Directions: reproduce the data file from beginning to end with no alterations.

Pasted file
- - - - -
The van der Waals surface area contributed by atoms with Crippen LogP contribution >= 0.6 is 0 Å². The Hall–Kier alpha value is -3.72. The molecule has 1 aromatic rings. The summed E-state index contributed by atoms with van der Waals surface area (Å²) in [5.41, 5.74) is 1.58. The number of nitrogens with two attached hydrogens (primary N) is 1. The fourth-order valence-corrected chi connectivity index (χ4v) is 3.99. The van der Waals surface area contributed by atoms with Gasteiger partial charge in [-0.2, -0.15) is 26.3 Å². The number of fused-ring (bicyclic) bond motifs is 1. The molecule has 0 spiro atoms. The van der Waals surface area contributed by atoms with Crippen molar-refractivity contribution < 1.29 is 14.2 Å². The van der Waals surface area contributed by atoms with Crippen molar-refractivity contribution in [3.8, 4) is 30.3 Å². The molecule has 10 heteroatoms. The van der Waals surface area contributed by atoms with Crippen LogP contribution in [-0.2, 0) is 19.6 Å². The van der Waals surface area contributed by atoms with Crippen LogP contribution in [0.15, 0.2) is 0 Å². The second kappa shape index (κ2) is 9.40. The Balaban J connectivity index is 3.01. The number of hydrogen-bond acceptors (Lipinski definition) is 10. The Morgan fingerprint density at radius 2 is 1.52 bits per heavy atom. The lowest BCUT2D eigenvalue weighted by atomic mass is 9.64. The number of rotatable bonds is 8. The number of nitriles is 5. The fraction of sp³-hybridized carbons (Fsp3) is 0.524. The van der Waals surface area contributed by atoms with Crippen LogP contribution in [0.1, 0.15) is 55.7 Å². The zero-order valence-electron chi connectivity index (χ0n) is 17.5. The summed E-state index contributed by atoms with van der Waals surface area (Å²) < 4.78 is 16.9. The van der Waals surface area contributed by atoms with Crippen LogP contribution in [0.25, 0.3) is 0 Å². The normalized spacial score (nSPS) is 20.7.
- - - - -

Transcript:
The van der Waals surface area contributed by atoms with Crippen LogP contribution >= 0.6 is 0 Å². The Hall–Kier alpha value is -3.72. The molecule has 1 aromatic rings. The summed E-state index contributed by atoms with van der Waals surface area (Å²) in [5.41, 5.74) is 1.58. The number of nitrogens with two attached hydrogens (primary N) is 1. The fourth-order valence-corrected chi connectivity index (χ4v) is 3.99. The van der Waals surface area contributed by atoms with Gasteiger partial charge in [-0.2, -0.15) is 26.3 Å². The number of fused-ring (bicyclic) bond motifs is 1. The molecule has 0 spiro atoms. The van der Waals surface area contributed by atoms with Crippen molar-refractivity contribution < 1.29 is 14.2 Å². The van der Waals surface area contributed by atoms with Crippen molar-refractivity contribution in [3.8, 4) is 30.3 Å². The molecule has 10 heteroatoms. The van der Waals surface area contributed by atoms with Crippen LogP contribution in [-0.2, 0) is 19.6 Å². The van der Waals surface area contributed by atoms with Crippen LogP contribution in [0.15, 0.2) is 0 Å². The second kappa shape index (κ2) is 9.40. The Balaban J connectivity index is 3.01. The number of hydrogen-bond acceptors (Lipinski definition) is 10. The Morgan fingerprint density at radius 2 is 1.52 bits per heavy atom. The lowest BCUT2D eigenvalue weighted by atomic mass is 9.64. The number of rotatable bonds is 8. The number of nitriles is 5. The fraction of sp³-hybridized carbons (Fsp3) is 0.524. The van der Waals surface area contributed by atoms with Crippen LogP contribution in [0.1, 0.15) is 55.7 Å². The zero-order valence-electron chi connectivity index (χ0n) is 17.5. The summed E-state index contributed by atoms with van der Waals surface area (Å²) < 4.78 is 16.9. The van der Waals surface area contributed by atoms with Crippen LogP contribution in [0.25, 0.3) is 0 Å². The normalized spacial score (nSPS) is 20.7.